Viruses may damage or kill cells by causing the release of hydrolytic enzymes from lysosomes
Some viruses cause infected cells to produce toxins that lead to disease symptoms
Emerging viruses are those that appear suddenly or suddenly come to the attention of medical scientists
Outbreaks of new viral diseases in humans are usually caused by existing viruses that expand their host territory
Severe acute respiratory syndrome (SARS) recently appeared in China
21. Bacterial Genetics Rapid reproduction, mutation, and genetic recombination contribute to the genetic diversity of bacteria
Bacteria allow researchers to investigate molecular genetics in the simplest true organisms
The bacterial chromosome is usually a circular DNA molecule with few associated proteins
In addition to the chromosome, many bacteria have plasmids, smaller circular DNA molecules that can replicate independently of the bacterial chromosome
22. Mutation and Genetic Recombination Since bacteria can reproduce rapidly new mutations can quickly increase a populations genetic diversity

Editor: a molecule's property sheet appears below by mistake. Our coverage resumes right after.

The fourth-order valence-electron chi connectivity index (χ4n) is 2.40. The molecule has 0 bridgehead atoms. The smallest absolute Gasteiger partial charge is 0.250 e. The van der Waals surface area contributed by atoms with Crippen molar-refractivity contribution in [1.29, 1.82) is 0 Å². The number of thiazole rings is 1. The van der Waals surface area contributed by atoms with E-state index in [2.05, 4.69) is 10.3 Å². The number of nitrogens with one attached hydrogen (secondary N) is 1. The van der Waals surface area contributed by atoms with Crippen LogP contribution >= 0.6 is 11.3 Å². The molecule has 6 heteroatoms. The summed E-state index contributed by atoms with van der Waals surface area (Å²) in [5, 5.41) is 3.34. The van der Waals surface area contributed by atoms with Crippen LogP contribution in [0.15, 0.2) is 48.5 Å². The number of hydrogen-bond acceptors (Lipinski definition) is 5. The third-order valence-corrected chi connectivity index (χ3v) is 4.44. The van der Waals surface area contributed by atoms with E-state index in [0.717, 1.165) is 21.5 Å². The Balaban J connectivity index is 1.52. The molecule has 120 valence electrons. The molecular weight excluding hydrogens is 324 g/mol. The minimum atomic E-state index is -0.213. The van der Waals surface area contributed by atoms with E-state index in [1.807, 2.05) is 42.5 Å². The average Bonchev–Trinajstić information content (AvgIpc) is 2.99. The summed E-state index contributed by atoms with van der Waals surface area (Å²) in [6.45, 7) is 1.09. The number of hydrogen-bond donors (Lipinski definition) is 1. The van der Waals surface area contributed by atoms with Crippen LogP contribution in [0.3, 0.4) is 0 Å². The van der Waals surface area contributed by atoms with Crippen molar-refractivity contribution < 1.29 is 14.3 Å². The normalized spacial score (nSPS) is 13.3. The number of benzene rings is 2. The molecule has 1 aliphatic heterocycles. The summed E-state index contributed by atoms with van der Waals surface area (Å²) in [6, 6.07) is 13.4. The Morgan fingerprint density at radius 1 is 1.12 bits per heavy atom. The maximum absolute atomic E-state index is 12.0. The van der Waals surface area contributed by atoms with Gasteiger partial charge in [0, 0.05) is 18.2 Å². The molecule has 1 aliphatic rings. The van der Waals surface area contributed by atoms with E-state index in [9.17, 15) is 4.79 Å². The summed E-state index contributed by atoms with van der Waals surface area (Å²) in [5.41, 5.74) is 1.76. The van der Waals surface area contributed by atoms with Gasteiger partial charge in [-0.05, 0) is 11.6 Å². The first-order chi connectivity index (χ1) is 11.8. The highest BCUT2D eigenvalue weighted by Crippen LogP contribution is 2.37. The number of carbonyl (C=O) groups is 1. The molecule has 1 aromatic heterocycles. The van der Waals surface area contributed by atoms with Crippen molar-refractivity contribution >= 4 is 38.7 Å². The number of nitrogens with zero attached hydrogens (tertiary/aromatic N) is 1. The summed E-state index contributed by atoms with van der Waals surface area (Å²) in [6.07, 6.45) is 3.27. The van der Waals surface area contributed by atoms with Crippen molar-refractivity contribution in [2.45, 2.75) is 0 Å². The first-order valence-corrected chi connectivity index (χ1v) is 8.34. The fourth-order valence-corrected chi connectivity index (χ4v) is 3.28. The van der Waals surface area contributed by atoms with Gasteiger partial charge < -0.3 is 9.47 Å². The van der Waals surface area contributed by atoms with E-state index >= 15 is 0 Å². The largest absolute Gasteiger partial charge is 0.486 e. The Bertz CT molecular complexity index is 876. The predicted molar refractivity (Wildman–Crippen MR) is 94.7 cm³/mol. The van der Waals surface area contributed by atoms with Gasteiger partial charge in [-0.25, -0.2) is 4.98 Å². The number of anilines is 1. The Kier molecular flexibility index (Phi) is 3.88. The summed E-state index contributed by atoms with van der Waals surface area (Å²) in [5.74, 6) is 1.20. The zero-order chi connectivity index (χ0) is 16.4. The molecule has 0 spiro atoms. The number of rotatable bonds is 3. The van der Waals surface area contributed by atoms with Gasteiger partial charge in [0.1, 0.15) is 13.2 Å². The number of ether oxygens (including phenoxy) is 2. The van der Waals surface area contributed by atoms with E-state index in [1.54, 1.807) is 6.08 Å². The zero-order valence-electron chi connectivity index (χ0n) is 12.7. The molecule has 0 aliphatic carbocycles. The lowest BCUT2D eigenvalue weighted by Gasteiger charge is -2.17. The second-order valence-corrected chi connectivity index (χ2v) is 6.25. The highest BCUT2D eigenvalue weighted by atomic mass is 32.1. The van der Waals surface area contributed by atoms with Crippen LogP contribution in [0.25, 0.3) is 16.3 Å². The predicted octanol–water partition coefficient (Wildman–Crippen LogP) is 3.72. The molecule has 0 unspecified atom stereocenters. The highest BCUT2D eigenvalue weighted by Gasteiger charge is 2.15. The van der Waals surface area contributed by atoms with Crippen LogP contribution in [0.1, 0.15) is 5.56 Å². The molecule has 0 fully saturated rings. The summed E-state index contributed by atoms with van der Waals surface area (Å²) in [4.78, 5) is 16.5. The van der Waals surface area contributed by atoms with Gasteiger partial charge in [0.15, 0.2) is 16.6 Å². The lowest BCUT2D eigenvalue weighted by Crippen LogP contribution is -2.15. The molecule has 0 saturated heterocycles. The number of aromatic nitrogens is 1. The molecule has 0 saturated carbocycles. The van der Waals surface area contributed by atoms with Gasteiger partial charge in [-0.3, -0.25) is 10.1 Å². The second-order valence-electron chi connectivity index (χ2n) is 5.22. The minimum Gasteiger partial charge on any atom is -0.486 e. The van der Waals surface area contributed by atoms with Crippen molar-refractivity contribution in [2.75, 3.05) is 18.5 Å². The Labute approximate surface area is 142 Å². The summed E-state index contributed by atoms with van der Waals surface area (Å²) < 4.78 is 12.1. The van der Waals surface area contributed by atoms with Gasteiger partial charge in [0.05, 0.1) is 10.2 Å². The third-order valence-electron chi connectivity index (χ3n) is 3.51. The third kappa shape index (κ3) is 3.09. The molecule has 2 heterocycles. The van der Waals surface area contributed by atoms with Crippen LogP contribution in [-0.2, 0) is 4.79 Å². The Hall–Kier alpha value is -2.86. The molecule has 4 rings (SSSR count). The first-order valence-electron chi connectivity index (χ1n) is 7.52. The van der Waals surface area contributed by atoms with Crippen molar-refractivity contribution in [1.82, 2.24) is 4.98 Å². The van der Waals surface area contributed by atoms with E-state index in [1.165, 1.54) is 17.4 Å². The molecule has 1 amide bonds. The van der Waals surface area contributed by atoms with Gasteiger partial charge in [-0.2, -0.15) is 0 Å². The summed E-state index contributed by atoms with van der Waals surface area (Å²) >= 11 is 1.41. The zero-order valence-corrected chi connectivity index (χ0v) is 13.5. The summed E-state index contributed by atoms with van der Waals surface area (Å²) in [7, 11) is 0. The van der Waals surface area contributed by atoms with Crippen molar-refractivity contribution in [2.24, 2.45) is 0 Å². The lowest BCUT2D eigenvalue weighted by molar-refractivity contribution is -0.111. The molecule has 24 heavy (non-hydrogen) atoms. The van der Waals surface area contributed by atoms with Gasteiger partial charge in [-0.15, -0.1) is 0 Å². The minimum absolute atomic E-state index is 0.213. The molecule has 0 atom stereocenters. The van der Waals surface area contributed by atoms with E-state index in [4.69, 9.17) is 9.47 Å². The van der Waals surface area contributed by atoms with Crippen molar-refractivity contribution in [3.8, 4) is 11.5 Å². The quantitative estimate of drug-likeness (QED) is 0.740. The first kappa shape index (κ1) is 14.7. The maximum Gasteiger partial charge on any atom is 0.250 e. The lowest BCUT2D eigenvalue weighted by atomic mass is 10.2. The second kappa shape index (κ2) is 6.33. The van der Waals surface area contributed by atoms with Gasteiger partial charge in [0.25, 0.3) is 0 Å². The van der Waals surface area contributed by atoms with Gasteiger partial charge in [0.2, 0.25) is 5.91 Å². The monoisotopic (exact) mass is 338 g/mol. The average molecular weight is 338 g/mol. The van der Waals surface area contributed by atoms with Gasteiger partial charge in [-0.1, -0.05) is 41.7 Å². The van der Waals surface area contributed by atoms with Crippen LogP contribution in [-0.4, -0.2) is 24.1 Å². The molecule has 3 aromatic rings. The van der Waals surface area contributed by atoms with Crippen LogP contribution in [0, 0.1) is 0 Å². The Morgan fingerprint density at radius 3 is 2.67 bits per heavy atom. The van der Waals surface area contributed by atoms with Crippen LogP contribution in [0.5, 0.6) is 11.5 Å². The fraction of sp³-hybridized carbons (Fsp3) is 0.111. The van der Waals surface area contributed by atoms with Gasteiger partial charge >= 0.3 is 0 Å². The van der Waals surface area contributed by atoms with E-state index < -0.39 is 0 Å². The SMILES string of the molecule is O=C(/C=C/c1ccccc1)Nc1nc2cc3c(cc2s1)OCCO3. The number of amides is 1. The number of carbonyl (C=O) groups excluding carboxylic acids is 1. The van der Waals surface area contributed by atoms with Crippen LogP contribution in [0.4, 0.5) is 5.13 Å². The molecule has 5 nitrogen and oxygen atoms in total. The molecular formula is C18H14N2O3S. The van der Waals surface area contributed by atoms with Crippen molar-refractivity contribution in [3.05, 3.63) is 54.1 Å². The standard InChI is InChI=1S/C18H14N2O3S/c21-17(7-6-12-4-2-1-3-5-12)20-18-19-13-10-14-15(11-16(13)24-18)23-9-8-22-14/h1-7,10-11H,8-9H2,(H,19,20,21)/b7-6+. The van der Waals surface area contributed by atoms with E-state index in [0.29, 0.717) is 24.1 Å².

Further genetic diversity can arise by recombination of the DNA from two different bacterial cells
23. Mechanisms of Gene Transfer and Genetic Recombination in Bacteria Three processes bring bacterial DNA from different individuals together
Transformation - Is the alteration of a bacterial cells genotype and phenotype by the uptake of naked, foreign DNA from the surrounding environment
Transduction - Phages carry bacterial genes from one host cell to another
Conjugation - Is the direct transfer of genetic material between bacterial cells that are temporarily joined
24. Transformation Transformation is the alteration of a bacterial cells genotype and phenotype by the uptake of naked, foreign DNA from the surrounding environment
For example, harmless Streptococcus pneumoniae bacteria can be transformed to pneumonia-causing cells
26. Conjugation and Plasmids Conjugation is the direct transfer of genetic material between bacterial cells that are temporarily joined
The transfer is one-way: One cell (male) donates DNA, and its mate (female) receives the genes
Maleness, the ability to form a sex pilus and donate DNA, results from an F (for fertility) factor as part of the chromosome or as a plasmid
Plasmids, including the F plasmid, are small, circular, self-replicating DNA molecules
27. The F Plasmid and Conjugation Cells containing the F plasmid, designated F+ cells, function as DNA donors during conjugation
F+ cells transfer DNA to an F? recipient cell
Chromosomal genes can be transferred during conjugation when the donor cells F factor is integrated into the chromosome
28. The F Plasmid and Conjugation A cell with a built-in F factor is called an Hfr cell
The F factor of an Hfr cell brings some chromosomal DNA along when transferred to an F cell